Dear Joris, I’ll be more careful in my wording next time; thanks for the pointer, and thanks for the discussion. This whole process has been quite educational! 😉. I think we’ve reached a consensus here, where the situation as it is right now has been chosen to allow for flexibility of R’s glm() function. With kind regards, Harm-Jan From: Joris Meys Sent: Thursday, July 20, 2017 16:06 To: Harm-Jan Westra Cc: [hidden email] Subject: Re: [Rd] Wrongly converging glm() On Thu, Jul 20, 2017 at 8:32 PM, Harm-Jan Westra <[hidden email]> wrote: My apologies if I seemed to ‘blame R’. This was in no way my intention. I get the feeling that you’re missing my point as well. I get that now. But you're on R-devel and you started with the claim that R "falsely reports...". That looks like a bug report, and that's why I initially answered that R correctly reports it converged. Maybe to the wrong value, but it converged. What strikes me as odd is that R would warn you when your data is faulty for a function such as cor(), but not for glm(). I don’t see why you wouldn’t want to check both convergence criteria if you know multiple of such criteria exist. It would make the software more user friendly in the end. The unfitness of the data bears no relation to the convergence criterium and vice versa. These data checks should be done before the convergence algorithm is even started, and as Mark Leeds also indicated, that's one hell of a job to do. That said, the glm function has an argument "method" by which you can provide an alternative version of glm.fit().  Adapting that one to use another convergence criterium is rather trivial, so technically R even allows you to do that out of the box. No patches needed. I agree ‘that everybody using R should first do the effort of learning what they're doing’, but it is a bit of a non-argument, because we all know that, the world just doesn’t work that way, plus this is one of the arguments that has held for example the Linux community back for quite a while (i.e. let’s not make the software more user friendly because the user should be more knowledgeable). That's a wrong analogy imho. You can expect Linux to be user friendly, but not "I will detect every logical fallacy in the article you're writing in this text editor" friendly. And honestly, that's a bit what you're asking R to do here. I understand why, but there's always cases that will be missed. And I wouldn't dare to speak in the name of the R core team, but I can imagine they have a little more urgent issues than helping my students to pass their statistics course ;-) Cheers Joris -- Joris Meys Statistical consultant Ghent University Faculty of Bioscience Engineering Department of Mathematical Modelling, Statistics and Bio-Informatics tel :  +32 (0)9 264 61 79 [hidden email] ------------------------------- Disclaimer : http://helpdesk.ugent.be/e-maildisclaimer.php        [[alternative HTML version deleted]] ______________________________________________ [hidden email] mailing list https://stat.ethz.ch/mailman/listinfo/r-devel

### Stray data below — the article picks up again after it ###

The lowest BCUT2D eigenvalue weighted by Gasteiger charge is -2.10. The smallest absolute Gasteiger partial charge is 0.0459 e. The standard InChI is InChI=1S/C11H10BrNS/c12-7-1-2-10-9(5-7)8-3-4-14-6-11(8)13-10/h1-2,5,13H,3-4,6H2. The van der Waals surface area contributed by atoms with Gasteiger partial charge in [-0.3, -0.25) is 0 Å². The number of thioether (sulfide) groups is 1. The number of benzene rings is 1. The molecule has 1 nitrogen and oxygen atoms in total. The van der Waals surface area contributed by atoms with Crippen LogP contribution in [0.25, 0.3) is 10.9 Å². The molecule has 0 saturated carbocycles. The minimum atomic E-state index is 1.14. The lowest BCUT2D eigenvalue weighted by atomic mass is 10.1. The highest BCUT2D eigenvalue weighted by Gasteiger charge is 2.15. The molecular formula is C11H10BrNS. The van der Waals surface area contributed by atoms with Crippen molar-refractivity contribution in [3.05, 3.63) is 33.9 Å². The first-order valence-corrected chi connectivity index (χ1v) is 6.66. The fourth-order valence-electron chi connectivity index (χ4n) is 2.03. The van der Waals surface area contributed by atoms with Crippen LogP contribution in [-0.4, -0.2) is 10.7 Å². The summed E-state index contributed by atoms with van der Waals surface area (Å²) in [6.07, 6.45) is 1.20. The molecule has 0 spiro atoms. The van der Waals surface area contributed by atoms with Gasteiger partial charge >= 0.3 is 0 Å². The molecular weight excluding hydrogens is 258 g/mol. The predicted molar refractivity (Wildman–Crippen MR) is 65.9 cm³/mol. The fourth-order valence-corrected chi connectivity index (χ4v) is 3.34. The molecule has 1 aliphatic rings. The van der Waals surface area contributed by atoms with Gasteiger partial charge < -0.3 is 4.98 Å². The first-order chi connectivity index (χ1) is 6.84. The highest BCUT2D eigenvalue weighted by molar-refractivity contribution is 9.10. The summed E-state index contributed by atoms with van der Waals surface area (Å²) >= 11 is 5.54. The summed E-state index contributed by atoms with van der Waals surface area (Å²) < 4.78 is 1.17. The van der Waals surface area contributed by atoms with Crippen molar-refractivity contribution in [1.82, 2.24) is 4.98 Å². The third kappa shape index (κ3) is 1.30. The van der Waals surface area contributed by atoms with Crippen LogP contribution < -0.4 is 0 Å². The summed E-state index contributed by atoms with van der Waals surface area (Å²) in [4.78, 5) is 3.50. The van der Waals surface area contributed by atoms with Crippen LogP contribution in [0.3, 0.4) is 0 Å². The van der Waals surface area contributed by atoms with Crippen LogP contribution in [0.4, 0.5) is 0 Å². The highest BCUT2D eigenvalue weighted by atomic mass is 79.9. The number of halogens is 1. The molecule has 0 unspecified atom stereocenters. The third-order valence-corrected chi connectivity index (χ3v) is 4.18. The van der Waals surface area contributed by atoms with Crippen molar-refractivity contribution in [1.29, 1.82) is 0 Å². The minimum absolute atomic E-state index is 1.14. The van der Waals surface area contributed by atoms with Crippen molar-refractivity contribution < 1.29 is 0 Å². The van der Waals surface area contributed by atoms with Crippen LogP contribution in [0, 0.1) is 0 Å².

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## Re: Wrongly converging glm()

 In reply to this post by Harm-Jan Westra I'm chiming in late since I read the news in digest form, and I won't copy the entire conversation to date. The issue raised comes up quite often in Cox models, so often that the Therneau and Grambsch book has a section on the issue (3.5, p 58).  After a few initial iterations the offending coefficient will increase by a constant at each iteration while the log-likelihood approaches an asymptote (essentially once the other coefficients "settle down"). The coxph routine tries to detect this case and print a warning, and this turns out to be very hard to do accurately.  I worked hard at tuning the threshold(s) for the message several years ago and finally gave up; I am guessing that the warning misses > 5% of the cases when the issue is true, and that 5% of the warnings that do print are incorrect.   (And these estimates may be too optimistic.)   Highly correlated predictors tend to trip it up, e.g., the truncated power spline basis used by the rcs function in Hmisc. All in all, I am not completely sure whether the message does more harm than good.  I'd be quite reluctant to go down the same path again with the glm function. Terry Therneau ______________________________________________ [hidden email] mailing list https://stat.ethz.ch/mailman/listinfo/r-devel